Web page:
A new month means new jobs to do in in the garden. And January’s are especially important as they help set you up for the year, saving you a world of hassle when the warmer months roll round.
1. Check your stored tubers (e.g., dahlias and cannas) – carefully lift them out of their crates, or wherever you have them stored, and inspect for any damp, rot, or mould. Discard anything that looks a bit suspect before it affects your whole collection.
2. Plant snowdrops in the green – now’s the best time to plant snowdrops when they are in active growth. It’s also a good time because you can usually begin to see where your other spring bulbs are growing. If you buy in large quantities at this time of year, you can create a beautiful snowy-white blanket of snowdrops relatively cheaply.
3. Clean and sharpen your tools – you won’t regret it when it comes to pulling out a newly cleaned and oiled spade, or a newly sharpened pair of edging shears, in the spring. It’s also a good time to get your garden machinery serviced, if you have any, to ensure everything is in good working order for the season ahead. There’s nothing worse than a vital piece of kit like a lawnmower breaking down, just when you need it at the height of summer.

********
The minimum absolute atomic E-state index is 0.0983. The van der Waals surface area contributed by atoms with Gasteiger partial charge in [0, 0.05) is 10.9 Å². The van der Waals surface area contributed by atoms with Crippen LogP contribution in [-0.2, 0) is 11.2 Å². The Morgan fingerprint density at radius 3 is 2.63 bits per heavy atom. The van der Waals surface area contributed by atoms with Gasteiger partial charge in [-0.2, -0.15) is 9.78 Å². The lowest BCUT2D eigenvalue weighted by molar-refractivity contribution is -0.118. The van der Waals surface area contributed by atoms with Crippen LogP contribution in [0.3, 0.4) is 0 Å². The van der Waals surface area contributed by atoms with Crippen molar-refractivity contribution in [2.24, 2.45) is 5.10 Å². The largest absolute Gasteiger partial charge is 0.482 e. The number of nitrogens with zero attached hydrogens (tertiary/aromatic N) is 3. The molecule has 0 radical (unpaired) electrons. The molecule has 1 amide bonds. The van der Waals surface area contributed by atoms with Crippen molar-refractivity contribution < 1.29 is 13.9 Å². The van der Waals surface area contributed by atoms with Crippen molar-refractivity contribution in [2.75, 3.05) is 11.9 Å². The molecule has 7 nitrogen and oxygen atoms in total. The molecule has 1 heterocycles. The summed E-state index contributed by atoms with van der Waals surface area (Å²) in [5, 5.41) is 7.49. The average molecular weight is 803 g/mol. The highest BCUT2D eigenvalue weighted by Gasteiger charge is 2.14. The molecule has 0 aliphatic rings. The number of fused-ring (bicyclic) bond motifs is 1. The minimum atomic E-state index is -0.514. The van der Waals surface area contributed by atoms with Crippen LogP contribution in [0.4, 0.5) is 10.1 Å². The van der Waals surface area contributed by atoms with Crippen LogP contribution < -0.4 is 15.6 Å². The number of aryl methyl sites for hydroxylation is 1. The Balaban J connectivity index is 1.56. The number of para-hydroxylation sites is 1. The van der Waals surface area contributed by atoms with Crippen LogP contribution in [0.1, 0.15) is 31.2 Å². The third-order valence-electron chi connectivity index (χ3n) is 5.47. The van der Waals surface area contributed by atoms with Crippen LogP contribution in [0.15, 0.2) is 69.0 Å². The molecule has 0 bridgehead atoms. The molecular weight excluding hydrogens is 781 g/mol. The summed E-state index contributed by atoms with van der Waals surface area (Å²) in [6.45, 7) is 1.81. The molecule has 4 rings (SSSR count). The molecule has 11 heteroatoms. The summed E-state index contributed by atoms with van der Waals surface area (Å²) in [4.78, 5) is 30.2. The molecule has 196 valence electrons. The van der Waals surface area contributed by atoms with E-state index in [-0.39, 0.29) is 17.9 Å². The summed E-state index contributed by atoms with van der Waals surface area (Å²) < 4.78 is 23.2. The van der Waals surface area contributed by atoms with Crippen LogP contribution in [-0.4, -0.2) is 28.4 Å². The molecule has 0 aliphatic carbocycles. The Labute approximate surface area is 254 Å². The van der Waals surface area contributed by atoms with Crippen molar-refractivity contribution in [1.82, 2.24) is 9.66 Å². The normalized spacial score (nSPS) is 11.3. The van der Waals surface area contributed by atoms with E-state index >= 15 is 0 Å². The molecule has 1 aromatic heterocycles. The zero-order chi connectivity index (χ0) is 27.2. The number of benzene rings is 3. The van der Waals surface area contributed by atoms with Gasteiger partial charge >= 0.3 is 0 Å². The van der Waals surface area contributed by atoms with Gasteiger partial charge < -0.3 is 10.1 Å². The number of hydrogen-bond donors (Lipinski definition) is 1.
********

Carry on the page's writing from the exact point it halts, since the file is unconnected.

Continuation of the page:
4. Plan your borders, pots and vegetable beds and place orders for seeds and other plant material now – when the time comes to get sowing and planting, it’s important to have everything ready to go and close to hand so you don’t miss the crucial windows of opportunity that each new season brings.
5. Pruning certain shrubs in January is vital – wisteria, ornamental grape vines, and walled trained fruit trees such as apples and pears are great examples. Now is the time to assess the structure of your plants, which you can see best in winter when the bare plants are without leaves. Thin out spurs, shorten vigorous summer growth and remove dead, dying or diseased wood.